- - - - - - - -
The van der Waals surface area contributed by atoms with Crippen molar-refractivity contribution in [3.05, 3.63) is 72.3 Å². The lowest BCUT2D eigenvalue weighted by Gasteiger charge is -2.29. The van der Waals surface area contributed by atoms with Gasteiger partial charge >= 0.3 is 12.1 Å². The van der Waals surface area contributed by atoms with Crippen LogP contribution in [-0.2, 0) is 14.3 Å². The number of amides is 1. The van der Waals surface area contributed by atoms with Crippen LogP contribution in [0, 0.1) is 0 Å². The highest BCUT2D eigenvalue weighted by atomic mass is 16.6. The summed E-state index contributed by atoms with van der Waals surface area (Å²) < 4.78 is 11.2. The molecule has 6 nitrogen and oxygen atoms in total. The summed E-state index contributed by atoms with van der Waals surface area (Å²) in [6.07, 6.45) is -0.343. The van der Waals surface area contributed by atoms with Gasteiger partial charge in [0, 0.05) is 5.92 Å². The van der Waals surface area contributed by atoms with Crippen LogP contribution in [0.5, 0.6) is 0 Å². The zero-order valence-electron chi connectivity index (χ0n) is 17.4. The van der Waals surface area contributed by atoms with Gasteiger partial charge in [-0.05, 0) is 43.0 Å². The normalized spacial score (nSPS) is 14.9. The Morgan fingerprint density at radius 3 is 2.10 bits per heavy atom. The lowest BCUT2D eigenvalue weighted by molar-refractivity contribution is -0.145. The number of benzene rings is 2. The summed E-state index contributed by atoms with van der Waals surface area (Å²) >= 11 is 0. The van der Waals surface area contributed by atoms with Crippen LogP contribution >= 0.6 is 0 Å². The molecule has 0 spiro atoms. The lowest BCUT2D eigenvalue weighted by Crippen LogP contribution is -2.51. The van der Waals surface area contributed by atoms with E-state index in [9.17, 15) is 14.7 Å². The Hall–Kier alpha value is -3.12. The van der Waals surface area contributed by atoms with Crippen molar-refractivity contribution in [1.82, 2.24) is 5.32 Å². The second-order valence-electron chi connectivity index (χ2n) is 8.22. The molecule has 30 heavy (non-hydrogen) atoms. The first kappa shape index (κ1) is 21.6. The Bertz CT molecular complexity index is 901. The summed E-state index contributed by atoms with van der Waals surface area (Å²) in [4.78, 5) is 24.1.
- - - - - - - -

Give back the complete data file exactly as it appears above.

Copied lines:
The van der Waals surface area contributed by atoms with Crippen molar-refractivity contribution in [3.05, 3.63) is 72.3 Å². The lowest BCUT2D eigenvalue weighted by Gasteiger charge is -2.29. The van der Waals surface area contributed by atoms with Gasteiger partial charge >= 0.3 is 12.1 Å². The van der Waals surface area contributed by atoms with Crippen LogP contribution in [-0.2, 0) is 14.3 Å². The number of amides is 1. The van der Waals surface area contributed by atoms with Crippen LogP contribution in [0, 0.1) is 0 Å². The highest BCUT2D eigenvalue weighted by atomic mass is 16.6. The summed E-state index contributed by atoms with van der Waals surface area (Å²) < 4.78 is 11.2. The molecule has 6 nitrogen and oxygen atoms in total. The summed E-state index contributed by atoms with van der Waals surface area (Å²) in [6.07, 6.45) is -0.343. The van der Waals surface area contributed by atoms with Gasteiger partial charge in [0, 0.05) is 5.92 Å². The van der Waals surface area contributed by atoms with Crippen LogP contribution in [0.5, 0.6) is 0 Å². The zero-order valence-electron chi connectivity index (χ0n) is 17.4. The van der Waals surface area contributed by atoms with Gasteiger partial charge in [-0.05, 0) is 43.0 Å². The normalized spacial score (nSPS) is 14.9. The Morgan fingerprint density at radius 3 is 2.10 bits per heavy atom. The lowest BCUT2D eigenvalue weighted by molar-refractivity contribution is -0.145. The number of benzene rings is 2. The summed E-state index contributed by atoms with van der Waals surface area (Å²) >= 11 is 0. The van der Waals surface area contributed by atoms with Crippen LogP contribution >= 0.6 is 0 Å². The molecule has 0 spiro atoms. The lowest BCUT2D eigenvalue weighted by Crippen LogP contribution is -2.51. The van der Waals surface area contributed by atoms with E-state index in [9.17, 15) is 14.7 Å². The Hall–Kier alpha value is -3.12. The van der Waals surface area contributed by atoms with Crippen molar-refractivity contribution in [1.82, 2.24) is 5.32 Å². The second-order valence-electron chi connectivity index (χ2n) is 8.22. The molecule has 30 heavy (non-hydrogen) atoms. The first kappa shape index (κ1) is 21.6. The Bertz CT molecular complexity index is 901. The summed E-state index contributed by atoms with van der Waals surface area (Å²) in [4.78, 5) is 24.1.